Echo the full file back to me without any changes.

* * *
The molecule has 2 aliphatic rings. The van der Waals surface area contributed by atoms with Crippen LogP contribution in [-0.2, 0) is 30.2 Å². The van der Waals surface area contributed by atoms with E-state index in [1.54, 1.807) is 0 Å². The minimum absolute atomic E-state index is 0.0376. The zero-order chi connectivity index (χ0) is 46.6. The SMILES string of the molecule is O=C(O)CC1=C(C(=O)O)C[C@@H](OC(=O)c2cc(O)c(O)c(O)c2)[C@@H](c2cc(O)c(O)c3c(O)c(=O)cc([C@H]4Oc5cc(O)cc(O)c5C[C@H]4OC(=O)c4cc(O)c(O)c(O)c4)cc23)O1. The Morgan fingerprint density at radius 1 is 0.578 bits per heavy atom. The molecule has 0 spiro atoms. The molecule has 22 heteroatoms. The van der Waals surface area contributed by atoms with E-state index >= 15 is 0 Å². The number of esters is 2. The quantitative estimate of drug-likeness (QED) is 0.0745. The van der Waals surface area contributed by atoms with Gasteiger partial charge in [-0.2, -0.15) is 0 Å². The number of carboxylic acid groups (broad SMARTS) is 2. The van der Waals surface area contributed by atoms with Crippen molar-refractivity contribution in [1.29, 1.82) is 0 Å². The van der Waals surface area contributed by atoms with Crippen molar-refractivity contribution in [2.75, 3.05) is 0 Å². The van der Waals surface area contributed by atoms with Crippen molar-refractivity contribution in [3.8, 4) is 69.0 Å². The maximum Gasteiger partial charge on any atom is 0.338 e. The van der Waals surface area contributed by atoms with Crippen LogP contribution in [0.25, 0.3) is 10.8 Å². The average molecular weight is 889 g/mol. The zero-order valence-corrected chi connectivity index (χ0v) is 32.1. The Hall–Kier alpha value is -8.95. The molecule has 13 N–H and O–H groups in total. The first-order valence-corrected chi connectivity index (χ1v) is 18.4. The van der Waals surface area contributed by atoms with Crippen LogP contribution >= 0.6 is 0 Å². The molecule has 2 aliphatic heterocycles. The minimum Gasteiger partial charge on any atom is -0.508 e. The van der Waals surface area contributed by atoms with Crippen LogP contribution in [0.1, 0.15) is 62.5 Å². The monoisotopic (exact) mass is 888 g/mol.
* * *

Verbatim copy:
The molecule has 2 aliphatic rings. The van der Waals surface area contributed by atoms with Crippen LogP contribution in [-0.2, 0) is 30.2 Å². The van der Waals surface area contributed by atoms with E-state index in [1.54, 1.807) is 0 Å². The minimum absolute atomic E-state index is 0.0376. The zero-order chi connectivity index (χ0) is 46.6. The SMILES string of the molecule is O=C(O)CC1=C(C(=O)O)C[C@@H](OC(=O)c2cc(O)c(O)c(O)c2)[C@@H](c2cc(O)c(O)c3c(O)c(=O)cc([C@H]4Oc5cc(O)cc(O)c5C[C@H]4OC(=O)c4cc(O)c(O)c(O)c4)cc23)O1. The Morgan fingerprint density at radius 1 is 0.578 bits per heavy atom. The molecule has 0 spiro atoms. The molecule has 22 heteroatoms. The van der Waals surface area contributed by atoms with E-state index >= 15 is 0 Å². The number of esters is 2. The quantitative estimate of drug-likeness (QED) is 0.0745. The van der Waals surface area contributed by atoms with Gasteiger partial charge in [-0.2, -0.15) is 0 Å². The number of carboxylic acid groups (broad SMARTS) is 2. The van der Waals surface area contributed by atoms with Crippen molar-refractivity contribution in [1.29, 1.82) is 0 Å². The van der Waals surface area contributed by atoms with Crippen molar-refractivity contribution in [2.75, 3.05) is 0 Å². The van der Waals surface area contributed by atoms with Crippen molar-refractivity contribution in [3.8, 4) is 69.0 Å². The maximum Gasteiger partial charge on any atom is 0.338 e. The van der Waals surface area contributed by atoms with Crippen LogP contribution in [0.25, 0.3) is 10.8 Å². The average molecular weight is 889 g/mol. The zero-order valence-corrected chi connectivity index (χ0v) is 32.1. The Hall–Kier alpha value is -8.95. The molecule has 13 N–H and O–H groups in total. The first-order valence-corrected chi connectivity index (χ1v) is 18.4. The van der Waals surface area contributed by atoms with Crippen LogP contribution >= 0.6 is 0 Å². The molecule has 2 aliphatic heterocycles. The minimum Gasteiger partial charge on any atom is -0.508 e. The van der Waals surface area contributed by atoms with Crippen LogP contribution in [0.1, 0.15) is 62.5 Å². The monoisotopic (exact) mass is 888 g/mol.